After watching the market on Thursday, it was blatantly obvious to Jim Cramer that information is simply not being valued accurately.
"When you see a stock that is down and then you read a headline that tells you why it is down, don't automatically presume that either the stock or the headline is right," the "Mad Money" host said.
Instead, go deeper, Cramer said. Read the reviews, find out what people are saying ahead of time, and listen to the company's conference call. That will automatically be far more homework than many other investors are doing.
Initially the numbers for Chipotle looked terrible to Cramer. But since he has been following the company's trajectory, he understood that Chipotle is actually seeing the beginning of the turn in business previously forecasted.
Cisco's CEO Chuck Robbins told Cramer there were three important takeaways for investors to understand about the quarter.
The first is that the 51 percent growth in software subscriptions is evidence that the company's strategy is working.
The second was the importance of Cisco's internet of things connectivity platform, Jasper, which now has 40 million connected devices and is adding 1.5 million a month.
"As the infrastructure gets more distributed, over the next few years the network is actually going to be more important because you've got to apply security in the network, everything else in the network," Robbins said.
Cramer drilled down on the fundamentals of Twitter with its COO Anthony Noto on Thursday. While the company has 319 million average users worldwide, and is the preferred method for President Donald Trump to communicate, the company still seems to struggle when it comes to articulate a clear corporate strategy.
Meanwhile, competitor Snap, the parent of Snapchat, announced plans to come public between $14 and $16 a share. Noto wished Snap well, and its CEO Evan Spiegel.
"Evan is a friend. We are rooting for him. We want all of our companies in our industry to be very strong and successful because the industry benefits overall because of that," Noto said.
Last year, software company Twilio came public with a bang as the stock roared to $70 September, up from its initial price of $15.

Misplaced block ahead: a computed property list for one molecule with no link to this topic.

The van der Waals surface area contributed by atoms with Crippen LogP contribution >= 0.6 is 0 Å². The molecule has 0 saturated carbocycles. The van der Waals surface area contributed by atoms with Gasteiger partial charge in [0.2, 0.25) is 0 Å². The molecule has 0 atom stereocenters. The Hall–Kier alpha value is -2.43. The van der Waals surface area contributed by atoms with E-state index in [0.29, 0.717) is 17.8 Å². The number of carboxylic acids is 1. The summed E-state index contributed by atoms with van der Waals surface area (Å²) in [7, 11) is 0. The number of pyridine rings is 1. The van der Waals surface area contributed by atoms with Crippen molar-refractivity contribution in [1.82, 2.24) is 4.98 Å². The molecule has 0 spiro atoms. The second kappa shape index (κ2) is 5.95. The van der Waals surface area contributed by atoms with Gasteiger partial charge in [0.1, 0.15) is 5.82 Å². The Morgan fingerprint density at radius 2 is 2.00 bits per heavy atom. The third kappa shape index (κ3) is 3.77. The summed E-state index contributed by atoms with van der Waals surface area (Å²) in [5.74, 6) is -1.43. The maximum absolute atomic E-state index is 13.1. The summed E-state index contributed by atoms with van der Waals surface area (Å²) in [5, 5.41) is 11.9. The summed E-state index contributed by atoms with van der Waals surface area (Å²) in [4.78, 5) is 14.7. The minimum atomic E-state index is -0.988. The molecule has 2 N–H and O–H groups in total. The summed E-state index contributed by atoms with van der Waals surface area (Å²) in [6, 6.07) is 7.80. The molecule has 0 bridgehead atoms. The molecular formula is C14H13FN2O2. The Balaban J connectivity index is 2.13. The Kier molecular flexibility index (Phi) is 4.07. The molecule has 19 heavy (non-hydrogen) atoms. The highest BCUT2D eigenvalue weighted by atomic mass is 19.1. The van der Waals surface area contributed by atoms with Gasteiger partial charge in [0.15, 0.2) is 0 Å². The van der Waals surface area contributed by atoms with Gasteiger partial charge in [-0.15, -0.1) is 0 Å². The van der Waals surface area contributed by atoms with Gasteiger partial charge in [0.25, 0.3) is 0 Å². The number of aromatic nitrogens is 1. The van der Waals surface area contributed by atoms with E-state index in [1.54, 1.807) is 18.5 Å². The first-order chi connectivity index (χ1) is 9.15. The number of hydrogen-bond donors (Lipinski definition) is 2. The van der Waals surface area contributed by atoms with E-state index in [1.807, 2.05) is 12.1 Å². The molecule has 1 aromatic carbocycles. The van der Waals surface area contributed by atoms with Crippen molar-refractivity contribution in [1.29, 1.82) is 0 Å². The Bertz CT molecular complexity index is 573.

However, when it filed for a 7 million share secondary offering in October priced at $60 a share, the stock was crushed on the news, ultimately sinking to $26 at the beginning of 2017.
Twilio helps app developers create and manage reliable communications via the cloud, such as Uber, which allows drivers to communicate with passengers through Twilio's platform without using their personal phone number.
Shares once again gained steam this year, up almost 15 percent so far. Cramer spoke with Twilio's co-founder and CEO Jeff Lawson, who explained the model of the company, is to have exposure to developers so they can add Twilio to their tool belt and use when needed.
"The company, we are really focused on developers first. Our model is to get all of the developers of the world on to Twilio and then bring us into the companies they work for when they need to solve communications problems," Lawson said.
Cramer was a self-professed skeptic of driverless cars. That opinion changed when he got into the passenger seat of one at Alphabet's headquarters this week.
"I thought they were a pipe dream, something that wouldn't be viable until the distant future. Turns out I was wrong, and the future is now," he said.
In the Lightning Round, Cramer quickly provided his opinion on stocks from callers:
Herbalife: "I don't know, they report next week and the last few times they reported actually the stock did go down, so maybe that is your best chance. But remember they can refinance the balance sheet soon, so be careful there."
Rite Aid: "I guess they were just so thrilled to get anything. I wasn't too happy with them but my charitable Walgreens. We sold some today. Why? Because we are still not sure whether Walgreens is going to get approval for this one. So, I would be careful."